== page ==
Parts of Europe are expected to swelter temperatures at, or near, 40C, causing authorities to impose some unusual measure on vehicle use..
Large parts of western and central Europe are sweating under blazing temperatures, with authorities in one German region imposing temporary speed limits on some stretches of the autobahn as a precaution against heat damage.
Authorities have warned that temperatures could top 40C in parts of the continent over the coming days as a plume of dry, hot air moves north from Africa.
The transport ministry in Germany's eastern Saxony-Anhalt state said it has imposed speed limits of 100 km/h or 120 km/h on several short stretches of highway until further notice. Those stretches usually have no speed limit.
On Tuesday evening, German railway operator Deutsche Bahn called rescue services to Duesseldorf Airport station as a precaution because two trains' air conditioning systems weren't working properly, but neither had to be evacuated.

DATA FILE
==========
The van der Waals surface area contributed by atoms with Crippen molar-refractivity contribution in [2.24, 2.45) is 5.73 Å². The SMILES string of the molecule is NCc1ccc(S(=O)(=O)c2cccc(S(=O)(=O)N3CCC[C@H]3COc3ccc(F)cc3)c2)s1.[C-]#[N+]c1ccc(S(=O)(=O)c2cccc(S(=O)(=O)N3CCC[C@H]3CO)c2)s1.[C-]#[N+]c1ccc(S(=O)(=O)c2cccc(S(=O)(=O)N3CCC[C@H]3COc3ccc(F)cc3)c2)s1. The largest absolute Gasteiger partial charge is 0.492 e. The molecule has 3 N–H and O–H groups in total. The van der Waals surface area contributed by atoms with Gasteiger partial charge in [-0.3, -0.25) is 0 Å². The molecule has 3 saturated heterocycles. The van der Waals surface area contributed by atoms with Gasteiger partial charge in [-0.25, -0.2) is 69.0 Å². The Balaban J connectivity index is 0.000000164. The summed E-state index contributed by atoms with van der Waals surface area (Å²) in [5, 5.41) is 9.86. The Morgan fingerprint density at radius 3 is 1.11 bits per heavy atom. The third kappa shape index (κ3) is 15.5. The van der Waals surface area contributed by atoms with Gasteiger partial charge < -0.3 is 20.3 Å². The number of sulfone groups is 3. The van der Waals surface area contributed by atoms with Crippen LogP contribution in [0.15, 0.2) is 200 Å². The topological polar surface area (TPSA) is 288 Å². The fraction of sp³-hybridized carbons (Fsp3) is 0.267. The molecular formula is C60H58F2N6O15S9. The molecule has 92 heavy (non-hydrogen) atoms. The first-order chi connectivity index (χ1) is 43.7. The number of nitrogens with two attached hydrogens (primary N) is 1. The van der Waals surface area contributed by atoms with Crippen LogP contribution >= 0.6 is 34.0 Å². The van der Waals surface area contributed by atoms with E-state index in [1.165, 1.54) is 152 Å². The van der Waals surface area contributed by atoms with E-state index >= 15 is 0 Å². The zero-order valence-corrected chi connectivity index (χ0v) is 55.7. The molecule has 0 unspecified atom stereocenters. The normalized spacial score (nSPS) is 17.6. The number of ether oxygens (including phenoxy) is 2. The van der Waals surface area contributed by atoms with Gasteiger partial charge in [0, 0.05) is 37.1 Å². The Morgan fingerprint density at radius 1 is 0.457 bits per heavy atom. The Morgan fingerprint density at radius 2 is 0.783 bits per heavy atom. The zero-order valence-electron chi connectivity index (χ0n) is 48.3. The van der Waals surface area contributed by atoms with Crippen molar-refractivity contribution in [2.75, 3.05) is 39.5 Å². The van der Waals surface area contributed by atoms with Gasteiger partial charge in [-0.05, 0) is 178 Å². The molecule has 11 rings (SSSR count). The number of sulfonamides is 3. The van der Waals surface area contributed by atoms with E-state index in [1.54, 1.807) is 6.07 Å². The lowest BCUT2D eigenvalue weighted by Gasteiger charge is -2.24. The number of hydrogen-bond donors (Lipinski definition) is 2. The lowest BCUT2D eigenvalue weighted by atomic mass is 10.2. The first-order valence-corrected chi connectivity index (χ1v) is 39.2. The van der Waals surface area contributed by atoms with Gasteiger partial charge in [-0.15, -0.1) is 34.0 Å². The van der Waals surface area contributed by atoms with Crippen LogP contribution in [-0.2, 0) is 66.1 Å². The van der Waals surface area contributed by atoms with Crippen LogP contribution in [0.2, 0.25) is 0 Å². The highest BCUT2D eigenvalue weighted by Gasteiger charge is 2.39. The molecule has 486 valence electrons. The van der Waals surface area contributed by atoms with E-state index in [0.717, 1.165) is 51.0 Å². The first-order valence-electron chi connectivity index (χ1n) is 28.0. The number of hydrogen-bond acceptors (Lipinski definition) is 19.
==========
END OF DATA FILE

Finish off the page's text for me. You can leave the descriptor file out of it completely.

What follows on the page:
In Paris, authorities banned older cars from the city for the day as a heatwave aggravates the city's pollution.
Regional authorities estimate the measure put into place Wednesday affects nearly 60 per cent of vehicles circulating in the Paris region, including many delivery trucks and older cars with higher emissions than newer models. Violators face fines.
Around France, some schools have been closed because of the high temperatures, which are expected to go up to 39C in the Paris area later this week and bake much of the country, from the Pyrenees in the southwest to the German border in the northeast.
Such temperatures are rare in France, where most homes and many buildings do not have air conditioning.
French charities and local officials are providing extra help for the elderly, the homeless and the sick this week, remembering that some 15,000 people, many of them elderly, died in France during a 2003 heatwave.
Prime Minister Edouard Philippe cited the heatwave as evidence of climate destabilisation and vowed to step up the government's fight against climate change.
About half of Spain's provinces are on alert for high temperatures, which are expected to rise as the weekend approaches.
The northeastern city of Zaragoza was forecast to be the hottest on Wednesday at 39C, building to 44C on Saturday, according to the government weather agency AEMET.
In southwestern Europe, however, some people had other reasons to complain during their summer vacation: the Portuguese capital Lisbon, on Europe's Atlantic coast, awoke cloudy and wet Wednesday.